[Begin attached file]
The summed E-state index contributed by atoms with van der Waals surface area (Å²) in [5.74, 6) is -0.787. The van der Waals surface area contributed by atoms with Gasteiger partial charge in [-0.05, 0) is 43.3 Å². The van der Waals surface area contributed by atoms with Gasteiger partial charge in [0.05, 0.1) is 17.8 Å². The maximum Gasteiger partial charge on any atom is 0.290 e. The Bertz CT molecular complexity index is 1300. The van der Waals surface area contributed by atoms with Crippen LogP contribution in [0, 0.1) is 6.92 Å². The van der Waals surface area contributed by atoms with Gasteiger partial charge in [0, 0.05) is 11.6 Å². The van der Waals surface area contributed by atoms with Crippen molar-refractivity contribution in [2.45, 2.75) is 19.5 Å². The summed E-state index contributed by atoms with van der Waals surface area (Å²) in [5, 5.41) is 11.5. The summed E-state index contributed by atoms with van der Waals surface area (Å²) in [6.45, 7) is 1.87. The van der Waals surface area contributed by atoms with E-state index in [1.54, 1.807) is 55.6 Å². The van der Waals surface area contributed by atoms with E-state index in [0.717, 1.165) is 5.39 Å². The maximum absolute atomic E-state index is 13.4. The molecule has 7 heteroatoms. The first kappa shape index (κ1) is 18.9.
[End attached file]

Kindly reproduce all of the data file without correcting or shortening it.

The summed E-state index contributed by atoms with van der Waals surface area (Å²) in [5.74, 6) is -0.787. The van der Waals surface area contributed by atoms with Gasteiger partial charge in [-0.05, 0) is 43.3 Å². The van der Waals surface area contributed by atoms with Gasteiger partial charge in [0.05, 0.1) is 17.8 Å². The maximum Gasteiger partial charge on any atom is 0.290 e. The Bertz CT molecular complexity index is 1300. The van der Waals surface area contributed by atoms with Crippen LogP contribution in [0, 0.1) is 6.92 Å². The van der Waals surface area contributed by atoms with Gasteiger partial charge in [0, 0.05) is 11.6 Å². The van der Waals surface area contributed by atoms with Crippen molar-refractivity contribution in [2.45, 2.75) is 19.5 Å². The summed E-state index contributed by atoms with van der Waals surface area (Å²) in [5, 5.41) is 11.5. The summed E-state index contributed by atoms with van der Waals surface area (Å²) in [6.45, 7) is 1.87. The van der Waals surface area contributed by atoms with E-state index in [1.54, 1.807) is 55.6 Å². The van der Waals surface area contributed by atoms with E-state index in [0.717, 1.165) is 5.39 Å². The maximum absolute atomic E-state index is 13.4. The molecule has 7 heteroatoms. The first kappa shape index (κ1) is 18.9.